HIST 3039 - Human Trafficking: Atlantic Trade to Contemporary

North Terrace Campus - Semester 2 - 2017

Human trafficking is an enduring element of world history. This course will introduce students to the underside of globalization, to the process through which human beings are turned into commodities and bought and sold on the international market. 'Modernity' in the course is seen both through the eyes of the slavers as well as through the eyes of the enslaved, and the combined effect for students will be a dark journey to the depths of the world economy. The course begins with an in-depth assessment of the Atlantic trade and the rise of Europe. But rather than consider this history as safely confined to the past, the second half of the course considers the twentieth and twenty-first centuries in which enslavement changes form, but not function. The ubiquity of enslavement will lead us to many places: Europe, Latin America, North America, the Caribbean, Africa, Australia and Asia. The readings will include prize winning histories of enslavement and investigative journalism which reveals the contemporary situation. Abolitionism will be a focus as well, from its rise in the nineteenth century to its current resurgence. The inspiring strategies that enslaved people undertook to survive their bondage will be a feature throughout and are a testament to the human spirit. The major piece of assessment is a primary research paper that will allow students to discover new dimensions of this hidden history.

  • General Course Information
    Course Details
    Course Code HIST 3039
    Course Human Trafficking: Atlantic Trade to Contemporary
    Coordinating Unit History
    Term Semester 2
    Level Undergraduate
    Location/s North Terrace Campus
    Units 3
    Contact Up to 3 hours per week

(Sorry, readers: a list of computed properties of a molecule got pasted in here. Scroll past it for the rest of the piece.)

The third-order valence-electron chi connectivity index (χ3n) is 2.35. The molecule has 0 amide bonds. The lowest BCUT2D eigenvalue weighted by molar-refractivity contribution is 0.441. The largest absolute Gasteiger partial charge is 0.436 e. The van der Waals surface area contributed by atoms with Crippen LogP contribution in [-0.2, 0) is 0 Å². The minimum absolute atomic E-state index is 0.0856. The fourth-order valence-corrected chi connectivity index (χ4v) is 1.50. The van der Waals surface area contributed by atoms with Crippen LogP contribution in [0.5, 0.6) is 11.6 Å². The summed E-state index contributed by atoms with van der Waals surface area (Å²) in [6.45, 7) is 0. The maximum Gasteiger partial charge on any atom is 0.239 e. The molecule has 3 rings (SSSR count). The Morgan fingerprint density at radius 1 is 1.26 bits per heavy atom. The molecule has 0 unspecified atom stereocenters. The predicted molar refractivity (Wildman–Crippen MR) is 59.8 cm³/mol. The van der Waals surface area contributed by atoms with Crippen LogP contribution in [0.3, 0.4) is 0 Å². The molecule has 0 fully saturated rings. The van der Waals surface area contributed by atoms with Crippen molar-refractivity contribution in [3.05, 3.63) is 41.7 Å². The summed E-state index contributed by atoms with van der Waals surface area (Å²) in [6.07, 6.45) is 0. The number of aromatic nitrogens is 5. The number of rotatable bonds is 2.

Available for Study Abroad and Exchange Y
    Prerequisites At least 6 units of Level II undergraduate study
    Incompatible HIST 2072
    Course Description Human trafficking is an enduring element of world history. This course will introduce students to the underside of globalization, to the process through which human beings are turned into commodities and bought and sold on the international market. 'Modernity' in the course is seen both through the eyes of the slavers as well as through the eyes of the enslaved, and the combined effect for students will be a dark journey to the depths of the world economy. The course begins with an in-depth assessment of the Atlantic trade and the rise of Europe. But rather than consider this history as safely confined to the past, the second half of the course considers the twentieth and twenty-first centuries in which enslavement changes form, but not function. The ubiquity of enslavement will lead us to many places: Europe, Latin America, North America, the Caribbean, Africa, Australia and Asia. The readings will include prize winning histories of enslavement and investigative journalism which reveals the contemporary situation. Abolitionism will be a focus as well, from its rise in the nineteenth century to its current resurgence. The inspiring strategies that enslaved people undertook to survive their bondage will be a feature throughout and are a testament to the human spirit. The major piece of assessment is a primary research paper that will allow students to discover new dimensions of this hidden history.
    Course Staff

    Course Coordinator: Dr Tom Buchanan

    Course Timetable

    The full timetable of all activities for this course can be accessed from Course Planner.

  • Learning Outcomes
    Course Learning Outcomes
    1) Understanding key factual elements in the history of global enslavement.

    2) Ability to produce evidence-based arguments in research on global slavery.

    3) Ability to work in a group in order to facilitate research outcomes related to global enslavement.